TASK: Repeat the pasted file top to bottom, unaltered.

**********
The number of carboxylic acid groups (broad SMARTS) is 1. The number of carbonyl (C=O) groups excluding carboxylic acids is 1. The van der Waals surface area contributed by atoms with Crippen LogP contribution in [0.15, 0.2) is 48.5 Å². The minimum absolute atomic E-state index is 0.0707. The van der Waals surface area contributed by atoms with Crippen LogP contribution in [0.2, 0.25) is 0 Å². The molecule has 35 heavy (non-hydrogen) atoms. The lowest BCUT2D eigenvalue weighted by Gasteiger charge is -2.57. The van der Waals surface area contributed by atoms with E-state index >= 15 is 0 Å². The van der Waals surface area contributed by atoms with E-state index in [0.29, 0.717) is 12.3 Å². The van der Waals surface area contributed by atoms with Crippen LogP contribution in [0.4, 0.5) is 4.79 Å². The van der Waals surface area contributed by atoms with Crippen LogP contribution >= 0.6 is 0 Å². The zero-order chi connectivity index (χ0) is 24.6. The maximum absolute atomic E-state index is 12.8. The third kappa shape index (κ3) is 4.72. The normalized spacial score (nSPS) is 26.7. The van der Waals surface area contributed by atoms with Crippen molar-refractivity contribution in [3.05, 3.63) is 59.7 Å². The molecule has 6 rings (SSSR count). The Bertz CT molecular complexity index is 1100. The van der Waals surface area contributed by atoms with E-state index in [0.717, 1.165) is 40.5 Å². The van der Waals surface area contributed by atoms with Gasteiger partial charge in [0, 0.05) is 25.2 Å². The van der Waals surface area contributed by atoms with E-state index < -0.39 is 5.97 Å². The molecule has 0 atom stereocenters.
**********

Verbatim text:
The number of carboxylic acid groups (broad SMARTS) is 1. The number of carbonyl (C=O) groups excluding carboxylic acids is 1. The van der Waals surface area contributed by atoms with Crippen LogP contribution in [0.15, 0.2) is 48.5 Å². The minimum absolute atomic E-state index is 0.0707. The van der Waals surface area contributed by atoms with Crippen LogP contribution in [0.2, 0.25) is 0 Å². The molecule has 35 heavy (non-hydrogen) atoms. The lowest BCUT2D eigenvalue weighted by Gasteiger charge is -2.57. The van der Waals surface area contributed by atoms with E-state index >= 15 is 0 Å². The van der Waals surface area contributed by atoms with E-state index in [0.29, 0.717) is 12.3 Å². The van der Waals surface area contributed by atoms with Crippen LogP contribution in [0.4, 0.5) is 4.79 Å². The van der Waals surface area contributed by atoms with Crippen LogP contribution >= 0.6 is 0 Å². The zero-order chi connectivity index (χ0) is 24.6. The maximum absolute atomic E-state index is 12.8. The third kappa shape index (κ3) is 4.72. The normalized spacial score (nSPS) is 26.7. The van der Waals surface area contributed by atoms with Crippen molar-refractivity contribution in [3.05, 3.63) is 59.7 Å². The molecule has 6 rings (SSSR count). The Bertz CT molecular complexity index is 1100. The van der Waals surface area contributed by atoms with E-state index in [0.717, 1.165) is 40.5 Å². The van der Waals surface area contributed by atoms with Gasteiger partial charge in [0, 0.05) is 25.2 Å². The van der Waals surface area contributed by atoms with E-state index < -0.39 is 5.97 Å². The molecule has 0 atom stereocenters.